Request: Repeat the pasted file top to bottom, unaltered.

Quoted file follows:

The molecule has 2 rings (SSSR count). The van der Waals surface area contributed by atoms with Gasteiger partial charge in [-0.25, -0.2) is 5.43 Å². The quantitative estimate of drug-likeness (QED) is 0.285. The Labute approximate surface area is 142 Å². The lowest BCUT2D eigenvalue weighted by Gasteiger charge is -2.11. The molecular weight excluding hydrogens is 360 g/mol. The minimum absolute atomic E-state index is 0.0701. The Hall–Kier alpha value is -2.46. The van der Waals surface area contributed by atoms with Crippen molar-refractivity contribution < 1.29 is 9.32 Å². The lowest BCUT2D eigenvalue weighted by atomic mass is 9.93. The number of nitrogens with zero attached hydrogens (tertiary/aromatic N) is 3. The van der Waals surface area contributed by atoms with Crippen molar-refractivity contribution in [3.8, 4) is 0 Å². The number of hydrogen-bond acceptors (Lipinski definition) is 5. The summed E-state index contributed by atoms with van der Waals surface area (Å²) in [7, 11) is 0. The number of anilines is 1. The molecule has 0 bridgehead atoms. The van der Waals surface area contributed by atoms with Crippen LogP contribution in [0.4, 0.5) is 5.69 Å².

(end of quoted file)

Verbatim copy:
The molecule has 2 rings (SSSR count). The van der Waals surface area contributed by atoms with Gasteiger partial charge in [-0.25, -0.2) is 5.43 Å². The quantitative estimate of drug-likeness (QED) is 0.285. The Labute approximate surface area is 142 Å². The lowest BCUT2D eigenvalue weighted by Gasteiger charge is -2.11. The molecular weight excluding hydrogens is 360 g/mol. The minimum absolute atomic E-state index is 0.0701. The Hall–Kier alpha value is -2.46. The van der Waals surface area contributed by atoms with Crippen molar-refractivity contribution < 1.29 is 9.32 Å². The lowest BCUT2D eigenvalue weighted by atomic mass is 9.93. The number of nitrogens with zero attached hydrogens (tertiary/aromatic N) is 3. The van der Waals surface area contributed by atoms with Crippen molar-refractivity contribution in [3.8, 4) is 0 Å². The number of hydrogen-bond acceptors (Lipinski definition) is 5. The summed E-state index contributed by atoms with van der Waals surface area (Å²) in [7, 11) is 0. The number of anilines is 1. The molecule has 0 bridgehead atoms. The van der Waals surface area contributed by atoms with Crippen LogP contribution in [0.4, 0.5) is 5.69 Å².